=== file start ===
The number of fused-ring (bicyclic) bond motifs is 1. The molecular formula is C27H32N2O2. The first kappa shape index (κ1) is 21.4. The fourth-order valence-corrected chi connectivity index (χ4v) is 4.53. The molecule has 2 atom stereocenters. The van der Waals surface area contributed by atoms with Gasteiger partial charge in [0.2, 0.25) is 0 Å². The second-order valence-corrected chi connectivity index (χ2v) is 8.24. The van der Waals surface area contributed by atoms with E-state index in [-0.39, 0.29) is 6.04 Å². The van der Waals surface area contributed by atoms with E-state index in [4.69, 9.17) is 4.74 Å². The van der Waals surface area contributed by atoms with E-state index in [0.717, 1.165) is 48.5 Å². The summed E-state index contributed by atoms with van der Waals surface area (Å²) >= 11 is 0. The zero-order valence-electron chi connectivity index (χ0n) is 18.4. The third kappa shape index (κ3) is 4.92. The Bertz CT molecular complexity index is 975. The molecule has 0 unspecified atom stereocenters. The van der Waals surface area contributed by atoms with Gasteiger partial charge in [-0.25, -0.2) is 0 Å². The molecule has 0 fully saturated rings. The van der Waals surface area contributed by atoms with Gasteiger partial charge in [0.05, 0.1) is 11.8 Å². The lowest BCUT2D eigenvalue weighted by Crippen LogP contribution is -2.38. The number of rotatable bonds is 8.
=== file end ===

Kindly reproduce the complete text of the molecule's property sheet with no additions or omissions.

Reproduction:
The number of fused-ring (bicyclic) bond motifs is 1. The molecular formula is C27H32N2O2. The first kappa shape index (κ1) is 21.4. The fourth-order valence-corrected chi connectivity index (χ4v) is 4.53. The molecule has 2 atom stereocenters. The van der Waals surface area contributed by atoms with Gasteiger partial charge in [0.2, 0.25) is 0 Å². The second-order valence-corrected chi connectivity index (χ2v) is 8.24. The van der Waals surface area contributed by atoms with E-state index in [-0.39, 0.29) is 6.04 Å². The van der Waals surface area contributed by atoms with E-state index in [4.69, 9.17) is 4.74 Å². The van der Waals surface area contributed by atoms with E-state index in [0.717, 1.165) is 48.5 Å². The summed E-state index contributed by atoms with van der Waals surface area (Å²) >= 11 is 0. The zero-order valence-electron chi connectivity index (χ0n) is 18.4. The third kappa shape index (κ3) is 4.92. The Bertz CT molecular complexity index is 975. The molecule has 0 unspecified atom stereocenters. The van der Waals surface area contributed by atoms with Gasteiger partial charge in [-0.25, -0.2) is 0 Å². The molecule has 0 fully saturated rings. The van der Waals surface area contributed by atoms with Gasteiger partial charge in [0.05, 0.1) is 11.8 Å². The lowest BCUT2D eigenvalue weighted by Crippen LogP contribution is -2.38. The number of rotatable bonds is 8.